Benefits plan managers revealed several major shifts in plan emphasis this year, reports global insurance brokerage Hub International Ltd.’s third annual barometer survey The top priority expressed by the 300 benefits professionals surveyed remained managing the cost of benefits plans. But other results of the survey indicate that cost containment and other priorities of the past – including government compliance, catering to millennials and identifying new cost reduction methods – don’t have the same urgency they once did.
These and other trends spotted in the survey are largely the result of two factors, says Mike Barone, Hub’s North American president of employee benefits: the ongoing economic recovery and the war for talent. Which, he notes, are closely related. “The economy has put more pressure on human resources’ responsibility for recruiting human capital and talent development. Depending on where you are, you have unemployment rates near zero. It’s hard not to focus on anything else.”
But, Barone says, those in HR continue to resist multi-year strategic planning. According to the survey results, two-thirds are still planning a year at a time. This he finds frustrating, because adopting a multi-year strategy is the best way to achieve the results HR people claim to be pursuing. “Winning the war for talent acquisition and retention relies upon developing an integrated benefits strategy to support talent you have and attract the talent you want,” he says. “It’s a 1+1=3 paradigm.”
Why does the trend to short-term planning persist? Two factors, he suggestes: C-Suite’s pressure to recruit as the top HR priority; and “it’s the way we have always done it” mindsets, particularly in the case of more-veteran personnel.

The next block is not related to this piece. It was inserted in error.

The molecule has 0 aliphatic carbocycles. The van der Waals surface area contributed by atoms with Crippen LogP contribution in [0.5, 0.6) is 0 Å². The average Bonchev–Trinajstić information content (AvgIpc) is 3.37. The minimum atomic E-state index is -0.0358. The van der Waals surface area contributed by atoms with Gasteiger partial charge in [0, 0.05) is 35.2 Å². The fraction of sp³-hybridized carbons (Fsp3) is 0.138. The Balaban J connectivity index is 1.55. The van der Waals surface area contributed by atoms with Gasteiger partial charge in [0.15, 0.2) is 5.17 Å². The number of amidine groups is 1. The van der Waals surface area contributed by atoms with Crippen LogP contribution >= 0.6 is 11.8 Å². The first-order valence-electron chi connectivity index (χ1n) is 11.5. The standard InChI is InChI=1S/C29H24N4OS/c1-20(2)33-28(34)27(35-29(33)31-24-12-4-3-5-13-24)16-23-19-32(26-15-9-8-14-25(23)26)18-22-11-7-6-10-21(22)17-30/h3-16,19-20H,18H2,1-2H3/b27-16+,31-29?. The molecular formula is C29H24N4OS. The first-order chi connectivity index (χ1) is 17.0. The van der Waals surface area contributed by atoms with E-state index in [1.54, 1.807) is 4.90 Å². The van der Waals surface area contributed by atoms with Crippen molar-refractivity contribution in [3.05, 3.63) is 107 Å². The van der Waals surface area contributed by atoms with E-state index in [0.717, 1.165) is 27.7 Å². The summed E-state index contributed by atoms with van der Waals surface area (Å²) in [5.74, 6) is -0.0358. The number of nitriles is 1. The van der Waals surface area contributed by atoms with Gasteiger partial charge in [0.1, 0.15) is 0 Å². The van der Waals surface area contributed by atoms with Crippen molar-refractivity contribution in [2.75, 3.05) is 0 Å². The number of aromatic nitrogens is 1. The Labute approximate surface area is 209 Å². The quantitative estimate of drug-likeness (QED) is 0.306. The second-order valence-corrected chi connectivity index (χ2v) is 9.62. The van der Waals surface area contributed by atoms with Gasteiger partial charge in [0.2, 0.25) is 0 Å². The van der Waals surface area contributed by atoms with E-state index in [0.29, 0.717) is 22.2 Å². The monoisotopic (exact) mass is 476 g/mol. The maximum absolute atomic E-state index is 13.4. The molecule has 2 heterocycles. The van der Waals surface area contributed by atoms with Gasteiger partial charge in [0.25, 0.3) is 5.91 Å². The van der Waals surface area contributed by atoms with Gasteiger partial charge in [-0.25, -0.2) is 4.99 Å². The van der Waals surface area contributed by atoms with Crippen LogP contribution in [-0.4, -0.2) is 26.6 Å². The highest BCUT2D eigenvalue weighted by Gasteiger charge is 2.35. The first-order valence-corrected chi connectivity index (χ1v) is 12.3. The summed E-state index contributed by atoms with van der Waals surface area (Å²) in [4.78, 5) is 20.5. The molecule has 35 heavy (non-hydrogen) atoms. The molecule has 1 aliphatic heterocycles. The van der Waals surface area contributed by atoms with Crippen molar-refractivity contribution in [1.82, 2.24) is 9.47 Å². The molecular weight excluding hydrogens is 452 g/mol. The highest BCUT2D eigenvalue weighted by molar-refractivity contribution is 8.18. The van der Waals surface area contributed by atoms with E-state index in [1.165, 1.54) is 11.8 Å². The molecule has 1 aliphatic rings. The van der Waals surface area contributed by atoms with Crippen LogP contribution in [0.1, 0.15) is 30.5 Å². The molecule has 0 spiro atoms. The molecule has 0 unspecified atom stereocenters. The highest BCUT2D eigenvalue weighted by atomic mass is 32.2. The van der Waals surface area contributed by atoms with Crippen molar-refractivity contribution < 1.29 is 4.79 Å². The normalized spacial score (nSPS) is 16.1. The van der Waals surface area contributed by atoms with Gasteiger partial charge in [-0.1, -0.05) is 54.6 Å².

Sadly, most companies could easily make the shift to long-term planning simply by committing to invest time and effort in a couple of elements in the plan each year. “If you said you were going to think about this over a three year period and allocate a portion of your time every year listening to brokers and planners, you would start coming up with strategies for each area,” Barone says. “Tackle two a year. Then you are going to hit a lot of best-in-class new trends. New ideas will begin to work for your business.”
Barone addressed other trends that jumped out from this year’s survey. For instance, the results showed an ongoing decline in the use of benefits to cultivate the coveted millennial worker. Is the honeymoon over?
Not at all, he says. Rather, the needs of the millennial worker have been fully integrated into most benefits packages, making it unnecessary for most HR departments to further fine-tune their packages to attract millennials.
Another notable result: More than half the respondents said they now look to wellness programs to simply improve employee morale. Many no longer demand that wellness plans produce metrics to justify offering the benefit.
Essentially, wellness programs are an accepted and expected part of a progressive company’s package, he says. “If you’re a company with an engagement strategy, I don’t know how you have one without a robust wellness program.Today they are table stakes. It gives leadership an opportunity to say, ‘We care about you and your family.’ Wellness doesn’t have to prove itself any longer through metrics.”
Other results of the survey indicated that HR has yet to convince the C-Suite of the value of existing and emerging technological resources designed to make the job more effective. While 46 percent said they were convinced they could streamline the job with more technical support, more than a third said the C-Suite doesn’t want to pay for such tools.
In general, Barone says, the survey results painted a picture of an improved environment for HR professionals. There is far less concern, and time spent, meeting government regulations with the Affordable Care Act in limbo. Packages generally are more reflective of workforce needs, with more companies offering health savings account options and voluntary benefits to give employee more personal choice in designing their benefits.
But the lack of long-term planning reported by so many respondents represents a major risk going forward as the battle for talent continues to escalate. “To not have an informed strategy around keeping and developing and recruiting talent means you are not pursing being the employer of choice for all employees,” Barone warns. ”Not having a strategy that supports that talent quest is a lost opportunity.”